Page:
The working group’s proposed reforms, which were presented to Transport Minister Merja Kyllönen on Monday, would see a flexible taxation system introduced in Finland.
Owners of low-emission vehicles and those living in sparsely-populated areas will pay a lower rate than city-dwelling drivers of larger, less fuel-efficient vehicles.
Road freight and public transport would not be affected by the kilometre-charging scheme.
According to the working group’s calculations, the new scheme would keep taxation costs at current levels for car owners that drive 17,000 kilometres per year. The tax paid would rise in line with the distances driven, so those who drive less than the average could even see their tax bill drop.
The average tax would hit 3.3 cents by 2025, according to the proposals. Jorma Ollila, who led the working group, says that privacy issues should not be an obstacle to the reform.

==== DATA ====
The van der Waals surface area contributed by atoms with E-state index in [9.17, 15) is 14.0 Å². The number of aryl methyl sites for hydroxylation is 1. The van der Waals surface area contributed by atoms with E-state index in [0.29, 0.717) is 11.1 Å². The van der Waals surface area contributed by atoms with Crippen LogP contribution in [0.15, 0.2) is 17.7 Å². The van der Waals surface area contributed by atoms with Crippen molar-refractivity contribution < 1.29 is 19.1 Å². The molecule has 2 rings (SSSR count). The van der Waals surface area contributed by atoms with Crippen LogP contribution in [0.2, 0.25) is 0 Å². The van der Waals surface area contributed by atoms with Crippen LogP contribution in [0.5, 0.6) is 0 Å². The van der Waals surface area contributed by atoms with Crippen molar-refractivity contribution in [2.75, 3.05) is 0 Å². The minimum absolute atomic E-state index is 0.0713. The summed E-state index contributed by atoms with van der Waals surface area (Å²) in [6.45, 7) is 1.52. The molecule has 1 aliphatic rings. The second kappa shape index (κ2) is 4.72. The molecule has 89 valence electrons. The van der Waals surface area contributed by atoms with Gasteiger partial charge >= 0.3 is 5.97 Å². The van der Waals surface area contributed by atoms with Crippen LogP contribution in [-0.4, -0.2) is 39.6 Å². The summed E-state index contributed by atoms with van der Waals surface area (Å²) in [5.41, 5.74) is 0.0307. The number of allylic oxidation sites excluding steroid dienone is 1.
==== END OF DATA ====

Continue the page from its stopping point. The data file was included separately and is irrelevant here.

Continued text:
Ollila said that data would be gathered via satellite tracking, and held in an individual’s "account". Information would then pass to the tax administration, which would only receive what it needed to set the tax payment. Real-time tracking of a vehicle’s movements is not technically possible under the proposed system, according to Ollila.
Setup costs would be around 130 million euros, while drivers would be expected to pay 10 euros a year for the tracking device installed in their cars.
According to Ollila, who used to lead Nokia and now chairs oil company Shell’s board of directors, the group did not even consider congestion charging—that was not part of its remit.
He claims that kilometre-based taxation could prompt drivers to cut out 30 million car journeys each year. He said that there was as yet no timetable for the new system, as that would require a political decision. No such decision has yet been made.
Transport minister Merja Kyllönen said on Monday that it would be best to introduce such a new system in stages with a long transitional period.